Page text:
An ancient ring found in Bethlehem belonged to the man who crucified Jesus, scientists believe.
It had an inscription on it which included a picture of a wine vessel surrounded by Greek writing but it was unclear who it had belonged to.
Five decades after its discovery, the identity of the owner appears to have been established: the Roman governor of Jerusalem, Pontius Pilate - the man who ordered that Jesus be crucified and then ran the subsequent trial.
The name was deciphered after a thorough cleansing, when it was photographed with the use of a special camera at the Israel Antiquities Authority labs, according to Haaretz.
It is thought the item is a “stamping ring”, which would have been used to symbolise the status of the cavalry in Roman times.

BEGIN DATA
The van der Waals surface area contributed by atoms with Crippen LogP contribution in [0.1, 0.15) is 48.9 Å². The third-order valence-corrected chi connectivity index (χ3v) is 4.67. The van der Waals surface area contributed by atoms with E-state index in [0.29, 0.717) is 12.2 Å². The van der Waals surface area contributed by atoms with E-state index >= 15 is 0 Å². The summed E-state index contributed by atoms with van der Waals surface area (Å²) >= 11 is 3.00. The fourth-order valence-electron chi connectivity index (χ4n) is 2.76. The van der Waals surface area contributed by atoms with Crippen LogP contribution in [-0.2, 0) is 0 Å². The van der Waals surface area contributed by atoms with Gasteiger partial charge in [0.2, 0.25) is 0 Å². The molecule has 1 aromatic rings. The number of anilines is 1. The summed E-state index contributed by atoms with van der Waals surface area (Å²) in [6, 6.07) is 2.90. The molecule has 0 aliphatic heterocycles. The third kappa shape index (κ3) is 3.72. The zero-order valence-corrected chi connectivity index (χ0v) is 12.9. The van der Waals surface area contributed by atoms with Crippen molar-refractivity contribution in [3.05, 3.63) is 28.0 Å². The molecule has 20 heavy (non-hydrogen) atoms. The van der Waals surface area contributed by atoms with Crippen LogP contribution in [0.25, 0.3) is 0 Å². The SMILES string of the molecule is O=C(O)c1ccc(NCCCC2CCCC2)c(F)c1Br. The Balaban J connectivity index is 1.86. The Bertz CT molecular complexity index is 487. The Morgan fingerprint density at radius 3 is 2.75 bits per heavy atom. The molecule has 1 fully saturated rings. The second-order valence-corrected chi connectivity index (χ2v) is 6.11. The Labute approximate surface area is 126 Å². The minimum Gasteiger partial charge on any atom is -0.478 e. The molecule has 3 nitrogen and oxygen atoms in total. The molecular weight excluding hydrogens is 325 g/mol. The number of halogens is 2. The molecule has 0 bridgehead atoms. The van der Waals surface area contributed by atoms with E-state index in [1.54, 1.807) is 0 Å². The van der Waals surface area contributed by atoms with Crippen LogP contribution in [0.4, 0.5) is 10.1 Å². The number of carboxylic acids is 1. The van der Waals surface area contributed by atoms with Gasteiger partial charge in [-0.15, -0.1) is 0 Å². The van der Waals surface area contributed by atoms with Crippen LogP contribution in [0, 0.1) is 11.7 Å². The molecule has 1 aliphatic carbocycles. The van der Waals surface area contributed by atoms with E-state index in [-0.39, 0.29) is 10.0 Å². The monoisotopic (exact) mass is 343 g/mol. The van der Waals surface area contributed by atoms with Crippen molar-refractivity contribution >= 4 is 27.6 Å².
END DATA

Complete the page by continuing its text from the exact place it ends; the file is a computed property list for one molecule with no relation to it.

As the governor, Pilate, who was also known as Pilatus, would have worn a ring of this nature.
Professor Danny Schwartz, from the Columbian College of Arts and Science, said the name Pilate was incredibly rare at the time.
“I don’t know of any other Pilatus from the period and the ring shows he was a person of stature and wealth,” Mr Schwartz said.
The findings were handed over to the current team that works at the site, led by Dr Roee Porath, also from Hebrew University.
He said: "You can see he had a natural link to the Herodion. Even for Herod it was more than just a tomb site with a palace. It was also a significant site of government. You can see the unusual significance this site had."
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